In last week’s ruling, the California Supreme Court decided that the class of drivers could be certified based on the wage order definitions of “employ” and “employer,” and held that the “ABC test” should be used to determine a worker’s classification. The ABC test, which is used in other states including Massachusetts and New Jersey, presumes that workers are covered employees unless an employer can prove otherwise. Under the test, in order for a business to establish that a worker is an independent contractor who was not intended to be included within the wage order’s coverage, the hiring business must meet each of the following three ABC factors:
(A) the worker is free from the control and direction of the hiring entity in connection with the performance of the work, both under the contract for the performance of the work and in fact; and
(B) the worker performs work that is outside the usual course of the hiring entity’s business; and
(C) the worker is customarily engaged in an independently established trade, occupation, or business of the same nature as the work performed.
The Court’s holding was rooted in the statutory scheme underlying the wage order claims at issue, which the Court discussed extensively. The Court noted that wage and hour statutes and wage orders were adopted in “recognition of the fact that individual workers generally possess less bargaining power than a hiring business,” and that the purpose of California wage orders is to ensure that workers are provided minimum wages and working conditions that will enable them to obtain a subsistence standard of living, and to protect their health and welfare. The remedial purposes of the wage orders thus played a critical role in persuading the Court that the ABC test, and presumption in favor of finding an employment relationship, should be adopted.
The Court discussed each of the three ABC factors in detail. With respect to (A), the Court stated that a business does not need to control the precise manner or details of work in order to be found to have maintained the necessary control that an employer possesses over employees.
With respect to (B), the Court offered various examples. When a retail store hires a plumber to repair a leak, that plumber’s services are not part of the store’s usual course of business and the store would not reasonably be seen as having permitted the plumber to provide services as an employee. In contrast, if a clothing company hires work-at-home seamstresses to make dresses from patterns provided by the company, those workers would be part of the hiring entity’s usual business operation. The Court emphasized that examining the nature of a worker’s role within the hiring entity would help protect those companies that in good faith comply with a wage order’s obligations against competitors in the same industry that trim costs by misclassifying workers.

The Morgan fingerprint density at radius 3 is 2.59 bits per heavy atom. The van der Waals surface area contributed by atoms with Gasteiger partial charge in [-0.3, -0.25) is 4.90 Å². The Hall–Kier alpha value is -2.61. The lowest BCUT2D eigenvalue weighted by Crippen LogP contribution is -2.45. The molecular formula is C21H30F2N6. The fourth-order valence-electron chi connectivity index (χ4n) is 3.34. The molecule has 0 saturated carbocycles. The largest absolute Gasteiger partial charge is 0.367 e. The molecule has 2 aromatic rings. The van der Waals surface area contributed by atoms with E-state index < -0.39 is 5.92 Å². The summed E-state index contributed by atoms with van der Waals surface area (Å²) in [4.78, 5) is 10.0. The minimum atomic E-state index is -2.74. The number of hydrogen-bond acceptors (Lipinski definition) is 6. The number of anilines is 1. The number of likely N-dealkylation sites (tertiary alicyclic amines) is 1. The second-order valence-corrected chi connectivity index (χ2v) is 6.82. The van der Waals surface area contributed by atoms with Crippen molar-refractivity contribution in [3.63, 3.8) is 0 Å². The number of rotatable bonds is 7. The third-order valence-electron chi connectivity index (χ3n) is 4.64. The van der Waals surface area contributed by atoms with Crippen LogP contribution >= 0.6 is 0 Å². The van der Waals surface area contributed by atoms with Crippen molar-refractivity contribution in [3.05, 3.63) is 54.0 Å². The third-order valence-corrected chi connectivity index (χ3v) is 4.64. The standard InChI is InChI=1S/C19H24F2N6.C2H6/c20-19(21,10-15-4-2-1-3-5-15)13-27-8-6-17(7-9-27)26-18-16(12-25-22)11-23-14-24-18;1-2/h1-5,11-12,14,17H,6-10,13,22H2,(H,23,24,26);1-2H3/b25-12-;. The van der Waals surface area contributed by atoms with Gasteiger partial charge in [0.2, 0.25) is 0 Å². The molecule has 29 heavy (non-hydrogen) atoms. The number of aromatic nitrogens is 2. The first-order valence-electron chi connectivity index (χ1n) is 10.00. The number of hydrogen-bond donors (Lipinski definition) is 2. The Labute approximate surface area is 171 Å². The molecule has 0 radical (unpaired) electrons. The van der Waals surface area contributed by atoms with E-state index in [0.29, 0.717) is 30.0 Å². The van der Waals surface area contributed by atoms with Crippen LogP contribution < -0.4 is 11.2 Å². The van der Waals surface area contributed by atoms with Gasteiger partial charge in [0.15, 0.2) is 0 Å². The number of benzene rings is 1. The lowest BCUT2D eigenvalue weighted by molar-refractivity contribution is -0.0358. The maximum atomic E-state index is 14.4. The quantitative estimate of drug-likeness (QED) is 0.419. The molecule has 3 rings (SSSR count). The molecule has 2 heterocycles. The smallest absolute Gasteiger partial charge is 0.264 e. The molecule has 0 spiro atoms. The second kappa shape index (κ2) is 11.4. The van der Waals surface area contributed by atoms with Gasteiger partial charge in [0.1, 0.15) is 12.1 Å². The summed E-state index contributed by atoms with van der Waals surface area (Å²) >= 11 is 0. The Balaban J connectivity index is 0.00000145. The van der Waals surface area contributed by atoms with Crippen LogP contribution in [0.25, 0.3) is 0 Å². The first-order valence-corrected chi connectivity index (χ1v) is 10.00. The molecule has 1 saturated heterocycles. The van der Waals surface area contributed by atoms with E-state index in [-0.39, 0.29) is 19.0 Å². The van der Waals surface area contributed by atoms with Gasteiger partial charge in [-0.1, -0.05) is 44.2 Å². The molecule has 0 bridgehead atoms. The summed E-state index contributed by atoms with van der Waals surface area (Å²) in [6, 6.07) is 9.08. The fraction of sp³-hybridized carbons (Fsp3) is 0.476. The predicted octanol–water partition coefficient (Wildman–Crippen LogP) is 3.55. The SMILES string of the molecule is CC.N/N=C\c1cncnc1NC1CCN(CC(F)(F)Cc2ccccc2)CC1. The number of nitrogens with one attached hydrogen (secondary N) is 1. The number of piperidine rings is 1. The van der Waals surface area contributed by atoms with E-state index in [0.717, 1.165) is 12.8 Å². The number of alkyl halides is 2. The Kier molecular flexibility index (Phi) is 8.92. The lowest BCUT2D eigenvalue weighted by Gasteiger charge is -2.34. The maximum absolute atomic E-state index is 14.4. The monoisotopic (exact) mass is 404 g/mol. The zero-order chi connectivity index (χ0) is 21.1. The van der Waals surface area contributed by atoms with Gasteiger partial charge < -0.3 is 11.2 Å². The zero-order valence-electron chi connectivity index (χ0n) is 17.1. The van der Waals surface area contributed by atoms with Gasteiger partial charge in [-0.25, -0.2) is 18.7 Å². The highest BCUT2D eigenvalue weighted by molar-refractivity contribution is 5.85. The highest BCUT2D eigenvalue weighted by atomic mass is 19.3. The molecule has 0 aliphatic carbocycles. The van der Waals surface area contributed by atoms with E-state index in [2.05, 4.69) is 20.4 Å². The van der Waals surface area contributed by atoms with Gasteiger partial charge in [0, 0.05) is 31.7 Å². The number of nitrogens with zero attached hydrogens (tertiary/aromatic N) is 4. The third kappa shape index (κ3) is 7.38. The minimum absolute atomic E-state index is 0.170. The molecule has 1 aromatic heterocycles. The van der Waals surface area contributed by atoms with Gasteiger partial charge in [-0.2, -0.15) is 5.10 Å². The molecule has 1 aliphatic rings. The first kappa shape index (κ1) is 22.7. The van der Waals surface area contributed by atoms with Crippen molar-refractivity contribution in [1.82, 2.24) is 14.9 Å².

Finally, with respect to (C), the Court emphasized that independent contractors should be individuals who independently take steps to promote their business, including by incorporating, advertising, or offering their services to the public or a number of potential customers.
Importantly, under the ABC test, if a California hiring entity cannot establish any one of these factors, the worker must be treated as a covered employee for purposes of the wage orders.
Implications of the ABC Test
Application of the ABC test – which presumes that individuals are employees – may result in workers who previously were considered independent contractors in California now being deemed employees under the wage orders, which would trigger employer responsibilities such as payment of payroll taxes and overtime, and provision of meal and rest periods, and imposing potential legacy liability. California employers should conduct a thorough review and reevaluation of their worker classifications under the lens of the ABC test. Additionally, given that recent years have seen an increased emphasis on preventing employee misclassification, resulting in legislation imposing penalties for misclassification of employees as independent contractors, employers should ensure that going forward, persons making classification decisions on behalf of the employers are apprised of and apply the ABC test.